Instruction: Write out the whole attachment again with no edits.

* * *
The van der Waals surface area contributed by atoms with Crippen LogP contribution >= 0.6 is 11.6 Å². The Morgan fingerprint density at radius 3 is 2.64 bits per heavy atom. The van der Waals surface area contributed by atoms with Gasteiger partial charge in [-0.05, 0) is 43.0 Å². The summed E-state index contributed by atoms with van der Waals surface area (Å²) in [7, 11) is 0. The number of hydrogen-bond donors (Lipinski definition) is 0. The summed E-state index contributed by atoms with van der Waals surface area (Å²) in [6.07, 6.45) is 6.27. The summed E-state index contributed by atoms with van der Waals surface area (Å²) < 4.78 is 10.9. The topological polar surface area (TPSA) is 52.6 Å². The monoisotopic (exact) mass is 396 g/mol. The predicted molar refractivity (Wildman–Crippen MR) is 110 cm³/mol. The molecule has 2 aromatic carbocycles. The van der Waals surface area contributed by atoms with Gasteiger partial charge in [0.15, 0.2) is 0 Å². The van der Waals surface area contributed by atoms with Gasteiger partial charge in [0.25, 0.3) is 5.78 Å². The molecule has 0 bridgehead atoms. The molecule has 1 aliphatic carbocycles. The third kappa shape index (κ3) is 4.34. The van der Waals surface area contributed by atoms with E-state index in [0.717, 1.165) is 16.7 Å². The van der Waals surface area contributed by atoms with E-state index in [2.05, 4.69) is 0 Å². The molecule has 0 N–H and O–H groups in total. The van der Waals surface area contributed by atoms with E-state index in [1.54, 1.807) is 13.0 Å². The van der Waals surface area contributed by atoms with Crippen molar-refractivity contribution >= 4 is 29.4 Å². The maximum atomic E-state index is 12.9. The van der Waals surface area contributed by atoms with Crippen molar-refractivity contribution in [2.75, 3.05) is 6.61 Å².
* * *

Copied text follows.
The van der Waals surface area contributed by atoms with Crippen LogP contribution >= 0.6 is 11.6 Å². The Morgan fingerprint density at radius 3 is 2.64 bits per heavy atom. The van der Waals surface area contributed by atoms with Gasteiger partial charge in [-0.05, 0) is 43.0 Å². The summed E-state index contributed by atoms with van der Waals surface area (Å²) in [7, 11) is 0. The number of hydrogen-bond donors (Lipinski definition) is 0. The summed E-state index contributed by atoms with van der Waals surface area (Å²) in [6.07, 6.45) is 6.27. The summed E-state index contributed by atoms with van der Waals surface area (Å²) < 4.78 is 10.9. The topological polar surface area (TPSA) is 52.6 Å². The monoisotopic (exact) mass is 396 g/mol. The predicted molar refractivity (Wildman–Crippen MR) is 110 cm³/mol. The molecule has 2 aromatic carbocycles. The van der Waals surface area contributed by atoms with Gasteiger partial charge in [0.15, 0.2) is 0 Å². The van der Waals surface area contributed by atoms with Gasteiger partial charge in [0.25, 0.3) is 5.78 Å². The molecule has 0 bridgehead atoms. The molecule has 1 aliphatic carbocycles. The third kappa shape index (κ3) is 4.34. The van der Waals surface area contributed by atoms with E-state index in [0.717, 1.165) is 16.7 Å². The van der Waals surface area contributed by atoms with E-state index in [2.05, 4.69) is 0 Å². The molecule has 0 N–H and O–H groups in total. The van der Waals surface area contributed by atoms with E-state index in [1.54, 1.807) is 13.0 Å². The van der Waals surface area contributed by atoms with Crippen molar-refractivity contribution >= 4 is 29.4 Å². The maximum atomic E-state index is 12.9. The van der Waals surface area contributed by atoms with Crippen molar-refractivity contribution in [2.75, 3.05) is 6.61 Å².